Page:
Older smokers have far different motivations for quitting smoking than younger ones, according to new research that finds that older smokers can be persuaded to quit if the right arguments are used.
Science Daily reported Oct. 23 that physician pressure and stress related to major health problems were the main reasons cited by quitters over age 65, while younger smokers were more likely to be influenced by factors like the cost of cigarettes and an aversion to tobacco odors, along with general health concerns.
The older smokers studied were more likely to have had a recent hospital stay, cardiac disease, cancer, and/or chronic obstructive lung disease or asthma.
“The current common perception among the medical community is that if smokers age 65 and older haven't quit by now, they can't or won't quit — a perception which may lead physicians to focus less on their older patients' smoking habit,” said lead study author Virginia Reichert of the Center for Tobacco Control at North Shore-LIJ Health System in Great Neck, N.Y. “Our results show that older smokers are motivated to quit smoking by very different factors compared with younger smokers. If these factors are addressed, we may see cessation rates improve for both age groups.”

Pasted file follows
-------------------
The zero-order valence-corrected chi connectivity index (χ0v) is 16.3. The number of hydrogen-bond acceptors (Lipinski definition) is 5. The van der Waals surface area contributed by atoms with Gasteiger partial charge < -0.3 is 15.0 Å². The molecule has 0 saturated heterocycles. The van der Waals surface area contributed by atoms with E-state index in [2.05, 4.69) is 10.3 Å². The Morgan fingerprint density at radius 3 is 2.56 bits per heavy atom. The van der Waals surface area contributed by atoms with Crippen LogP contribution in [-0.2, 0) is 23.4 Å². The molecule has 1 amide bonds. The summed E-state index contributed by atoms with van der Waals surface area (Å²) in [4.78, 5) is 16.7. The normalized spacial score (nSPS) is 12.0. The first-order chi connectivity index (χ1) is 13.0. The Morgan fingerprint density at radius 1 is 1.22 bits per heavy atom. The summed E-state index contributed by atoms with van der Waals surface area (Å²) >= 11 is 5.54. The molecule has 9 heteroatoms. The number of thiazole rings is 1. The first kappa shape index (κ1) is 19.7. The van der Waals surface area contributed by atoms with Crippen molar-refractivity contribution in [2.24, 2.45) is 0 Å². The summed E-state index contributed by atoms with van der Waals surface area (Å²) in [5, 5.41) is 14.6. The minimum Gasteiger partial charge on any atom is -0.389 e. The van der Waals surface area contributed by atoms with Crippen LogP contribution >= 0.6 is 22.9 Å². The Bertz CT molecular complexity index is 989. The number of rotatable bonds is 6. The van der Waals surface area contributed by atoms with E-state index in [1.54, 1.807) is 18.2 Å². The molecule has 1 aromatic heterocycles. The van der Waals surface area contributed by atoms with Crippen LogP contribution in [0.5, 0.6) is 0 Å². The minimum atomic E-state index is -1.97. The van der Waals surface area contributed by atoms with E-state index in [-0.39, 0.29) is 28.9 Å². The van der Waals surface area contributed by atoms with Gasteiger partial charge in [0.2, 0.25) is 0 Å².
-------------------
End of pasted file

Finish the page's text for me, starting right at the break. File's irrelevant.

“If the cost of cigarettes hasn't made the older smoker quit by now, they are not as likely to be affected by the rising costs as much as younger smokers may be,” added Reichert. “On the other hand, younger smokers may not have experienced health effects from their smoking, but they may have felt the impact of the cost of cigarettes/cigars.”
The findings were reported at a recent scientific meeting of the American College of Chest Physicians.